their founder in preaching and caring for the
    poor and sick.
  • A society for women, the Poor Clares, began in
    1212 when Clare, an heiress of Assisi, was
    converted and commissioned.
  • Francis was constantly afraid that the order
    would succumb to the attachments of the world,
    and in 1221 he drew up a Second Rule which was
    stricter and more definite concerning vows of
    poverty obedience, chastity, prayer, and
    regulations for organizations.
  • The Third Rule was confirmed by Pope Honorius III
    in 1223, three years before Francis death.

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Power Struggle (1054-1305)
  • A. Spiritual Intellectual Renewal
  • 2. Flourishing Monasticism.
  • b. Mendicant Orders.
  • (1) The Franciscans. The basic requirements for
    Franciscans included absolute poverty for they
    were to possess nothing and to trust the Lord to
    provide.
  • They were to guard against pride, vainglory,
    envy, avarice, and were to love their enemies.
  • They were not to preach in a diocese without the
    consent of the bishop and none could preach
    without examination and approval by the minister
    general.
  • They were to discuss, not theology, but penitence
    and forgiveness.
  • They became renowned for the reconciliation of
    feuds, and practically every village, town, and
    farm was visited by these preaching, singing
    troubadours of God.

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Power Struggle (1054-1305)
  • A. Spiritual Intellectual Renewal
  • 2. Flourishing Monasticism.
  • b. Mendicant Orders.
  • (1) The Franciscans. The popularity and growth of
    the order meant serious problems on the matter of
    possessions.
  • How could so many live by working or begging for
    enough for only one days provisions (one of the
    rules of the order)?
  • Eventually disruption came when the Spirituals
    insisted on adhering to all the original rules of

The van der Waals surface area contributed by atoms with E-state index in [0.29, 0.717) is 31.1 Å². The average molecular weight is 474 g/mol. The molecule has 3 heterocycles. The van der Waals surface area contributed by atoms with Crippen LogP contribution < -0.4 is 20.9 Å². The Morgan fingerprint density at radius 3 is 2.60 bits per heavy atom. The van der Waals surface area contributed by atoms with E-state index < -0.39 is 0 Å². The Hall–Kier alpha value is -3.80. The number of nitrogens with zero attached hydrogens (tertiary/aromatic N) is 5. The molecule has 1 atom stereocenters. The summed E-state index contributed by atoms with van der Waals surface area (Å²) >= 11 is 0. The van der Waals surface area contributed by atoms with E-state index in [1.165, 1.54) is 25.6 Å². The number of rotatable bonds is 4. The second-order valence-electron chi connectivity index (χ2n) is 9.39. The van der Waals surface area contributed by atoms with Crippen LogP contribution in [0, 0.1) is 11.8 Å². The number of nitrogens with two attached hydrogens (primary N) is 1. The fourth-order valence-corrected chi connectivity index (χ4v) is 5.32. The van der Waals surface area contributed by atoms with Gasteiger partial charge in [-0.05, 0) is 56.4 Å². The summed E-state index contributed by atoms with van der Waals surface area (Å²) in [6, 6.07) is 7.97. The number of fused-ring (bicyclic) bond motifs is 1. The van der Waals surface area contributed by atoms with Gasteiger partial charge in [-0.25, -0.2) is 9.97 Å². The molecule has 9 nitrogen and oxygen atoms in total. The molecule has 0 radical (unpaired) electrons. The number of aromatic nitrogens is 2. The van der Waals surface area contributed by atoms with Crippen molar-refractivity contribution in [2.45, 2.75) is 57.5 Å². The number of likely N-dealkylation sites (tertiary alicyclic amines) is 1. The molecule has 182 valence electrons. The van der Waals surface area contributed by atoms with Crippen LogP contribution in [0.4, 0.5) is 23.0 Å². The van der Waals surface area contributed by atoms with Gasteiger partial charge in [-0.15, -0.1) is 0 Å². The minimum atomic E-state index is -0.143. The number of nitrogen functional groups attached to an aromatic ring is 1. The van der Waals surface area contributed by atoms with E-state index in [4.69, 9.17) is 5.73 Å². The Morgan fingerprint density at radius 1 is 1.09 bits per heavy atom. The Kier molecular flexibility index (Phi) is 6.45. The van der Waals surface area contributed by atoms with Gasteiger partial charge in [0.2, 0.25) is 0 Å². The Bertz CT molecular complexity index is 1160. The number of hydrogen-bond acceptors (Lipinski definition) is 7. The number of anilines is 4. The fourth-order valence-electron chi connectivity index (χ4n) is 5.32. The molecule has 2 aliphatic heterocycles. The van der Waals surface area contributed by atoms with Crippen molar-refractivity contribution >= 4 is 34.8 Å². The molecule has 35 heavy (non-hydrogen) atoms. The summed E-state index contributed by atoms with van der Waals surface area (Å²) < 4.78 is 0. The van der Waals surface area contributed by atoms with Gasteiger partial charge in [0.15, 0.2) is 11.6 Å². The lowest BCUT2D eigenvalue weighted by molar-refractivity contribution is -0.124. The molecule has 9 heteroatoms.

poverty, and the Conventuals advocated reasonable
    compromise, with the church owning and the
    brothers using necessary property.
  • This became the divisive issue of the order with
    violent discussions endangering the whole
    venture.

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Power Struggle (1054-1305)
  • A. Spiritual Intellectual Renewal
  • 2. Flourishing Monasticism.
  • b. Mendicant Orders.
  • (1) The Franciscans. Papal bulls permitted
    corporate ownership for the order in 1317-18,
    causing many Spirituals to become schismatics.
  • With material prosperity came spiritual laxity
    and a new group called the Observants took up the
    banner of the old Spirituals.
  • They opposed the lax Conventuals more than a
    hundred years until they finally won and were
    declared the true Order of St. Francis in 1517.
  • At the beginning the rule did not encourage
    learning, and Francis strongly opposed any effort
    to start a house of study.

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Power Struggle (1054-1305)
  • A. Spiritual Intellectual Renewal
  • 2. Flourishing Monasticism.
  • b. Mendicant Orders.
  • (1) The Franciscans. After his death, however,
    the general rise of education prevailed in Europe
    and permeated the order.
  • 70 new universities were established in Europe